The Vikings (meaning "northmen") were the last of the barbarian tribes
called Germans by the Romans to terrorize Europe. Spreading out from their
homelands in Scandinavia, they struck suddenly across the seas from their
dragon boats (called such because of the dragon heads carved on the bow and
They began by raiding, pillaging, and withdrawing before any serious
armed resistance could be mounted, but they gradually grew more bold.
Eventually they occupied and settled significant parts of Europe.
pagan, they did not hesitate to kill churchmen and loot church holdings, and
they were feared for their ruthlessness and ferocity. At the same time, they
were remarkable craftsmen, sailors, explorers, and traders.
homelands were Norway, Sweden, and Denmark. They and their descendants
controlled, at least temporarily, most of the Baltic Coast, much of inland
Russia, Normandy in France, England, Sicily, southern Italy, and parts of
Palestine. They discovered Iceland in 825 (Irish monks were there already)
and settled there in 875. They colonized Greenland in 985.
Some people think
that the Vikings reached Newfoundland and explored part of North America 500
years before the voyage of Columbus. Vikings began raiding and then settling
along the eastern Baltic Sea in the sixth and seventh centuries. At the end
of the eighth century, they were making long raids down the rivers of modern
Russia and setting up forts along the way for defense.
In the ninth century,
they were ruling Kiev and in 907 a force of 2000 ships and 80,000 men
attacked Constantinople. They were bought off by the emperor of Byzantium
with very favorable terms of trade. Vikings struck first in the West in the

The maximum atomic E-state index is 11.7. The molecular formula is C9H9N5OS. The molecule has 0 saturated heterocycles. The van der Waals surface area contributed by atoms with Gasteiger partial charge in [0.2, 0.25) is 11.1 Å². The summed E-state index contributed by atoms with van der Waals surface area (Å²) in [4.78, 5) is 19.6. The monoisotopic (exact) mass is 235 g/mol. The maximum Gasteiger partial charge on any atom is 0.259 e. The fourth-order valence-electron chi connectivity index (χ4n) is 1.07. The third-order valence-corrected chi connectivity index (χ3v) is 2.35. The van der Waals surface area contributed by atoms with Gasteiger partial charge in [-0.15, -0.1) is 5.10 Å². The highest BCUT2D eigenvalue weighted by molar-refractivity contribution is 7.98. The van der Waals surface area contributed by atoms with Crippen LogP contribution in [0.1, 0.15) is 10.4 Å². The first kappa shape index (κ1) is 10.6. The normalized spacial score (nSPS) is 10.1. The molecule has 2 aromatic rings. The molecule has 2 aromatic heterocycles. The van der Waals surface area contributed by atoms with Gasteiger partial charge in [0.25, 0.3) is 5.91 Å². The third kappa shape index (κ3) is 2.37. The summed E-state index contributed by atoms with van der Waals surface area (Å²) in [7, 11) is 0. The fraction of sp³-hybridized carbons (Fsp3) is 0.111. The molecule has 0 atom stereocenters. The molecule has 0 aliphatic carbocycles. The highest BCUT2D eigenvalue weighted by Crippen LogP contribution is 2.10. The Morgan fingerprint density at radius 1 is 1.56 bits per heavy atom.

late eighth century. Danes attacked and looted the famous island monastery
at Lindisfarne on the northeast coast of England, beginning a trend.
size and frequency of raids against England, France, and Germany increased
to the point of becoming invasions. Settlements were established as bases
for further raids. Viking settlements in northwestern France came to be
known as Normandy ("from the northmen"), and the residents were called
In 865 a large Danish army invaded England, and they went on to
hold much of England for the next two centuries. One of the last kings of
all England before 1066 was Canute, who ruled Denmark and Norway
simultaneously. In 871 another large fleet sailed up the Seine River to
attack Paris. They besieged the city for two years before being bought off
with a large cash payment and permission to loot part of western France
In 911 the French king made the Viking chief of Normandy a duke
in return for converting to Christianity and ceasing to raid. From the Duchy
of Normandy came a remarkable series of warriors, including William I, who
conquered England in 1066, Robert Guiscard and his family, who took Sicily
from the Arabs between 1060 and 1091, and Baldwin I, king of the crusader
kingdom of Jerusalem. Viking raids stopped at the end of the tenth century.
Denmark, Sweden, and Norway had become kingdoms, and much of their king's
energy was devoted to running their lands.
The spread of Christianity
weakened the old pagan warrior values, which died out. The Norse were also
absorbed by the cultures into which they had intruded. The occupiers and
conquerors of England became English, the Normans became French, and the Rus